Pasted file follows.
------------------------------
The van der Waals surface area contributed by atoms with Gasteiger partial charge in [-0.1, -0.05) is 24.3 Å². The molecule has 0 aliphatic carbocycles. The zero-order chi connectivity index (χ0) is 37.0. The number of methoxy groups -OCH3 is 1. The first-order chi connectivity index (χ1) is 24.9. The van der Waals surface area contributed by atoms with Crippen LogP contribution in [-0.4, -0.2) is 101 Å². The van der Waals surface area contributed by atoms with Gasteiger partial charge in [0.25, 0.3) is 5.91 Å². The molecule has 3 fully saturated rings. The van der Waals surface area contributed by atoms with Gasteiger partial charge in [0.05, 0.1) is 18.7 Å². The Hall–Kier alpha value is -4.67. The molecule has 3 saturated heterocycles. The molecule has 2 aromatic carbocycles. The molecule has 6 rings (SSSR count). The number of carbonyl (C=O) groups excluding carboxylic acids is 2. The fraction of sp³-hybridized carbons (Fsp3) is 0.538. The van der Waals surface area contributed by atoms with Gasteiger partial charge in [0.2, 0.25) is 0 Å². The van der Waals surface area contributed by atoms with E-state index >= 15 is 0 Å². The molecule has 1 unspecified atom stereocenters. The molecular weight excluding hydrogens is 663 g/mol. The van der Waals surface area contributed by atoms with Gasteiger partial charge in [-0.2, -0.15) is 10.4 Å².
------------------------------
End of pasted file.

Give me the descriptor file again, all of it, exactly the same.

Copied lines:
The van der Waals surface area contributed by atoms with Gasteiger partial charge in [-0.1, -0.05) is 24.3 Å². The molecule has 0 aliphatic carbocycles. The zero-order chi connectivity index (χ0) is 37.0. The number of methoxy groups -OCH3 is 1. The first-order chi connectivity index (χ1) is 24.9. The van der Waals surface area contributed by atoms with Crippen LogP contribution in [-0.4, -0.2) is 101 Å². The van der Waals surface area contributed by atoms with Gasteiger partial charge in [0.25, 0.3) is 5.91 Å². The molecule has 3 fully saturated rings. The van der Waals surface area contributed by atoms with Gasteiger partial charge in [0.05, 0.1) is 18.7 Å². The Hall–Kier alpha value is -4.67. The molecule has 3 saturated heterocycles. The molecule has 2 aromatic carbocycles. The molecule has 6 rings (SSSR count). The number of carbonyl (C=O) groups excluding carboxylic acids is 2. The fraction of sp³-hybridized carbons (Fsp3) is 0.538. The van der Waals surface area contributed by atoms with Gasteiger partial charge in [0.2, 0.25) is 0 Å². The van der Waals surface area contributed by atoms with E-state index >= 15 is 0 Å². The molecule has 1 unspecified atom stereocenters. The molecular weight excluding hydrogens is 663 g/mol. The van der Waals surface area contributed by atoms with Gasteiger partial charge in [-0.2, -0.15) is 10.4 Å².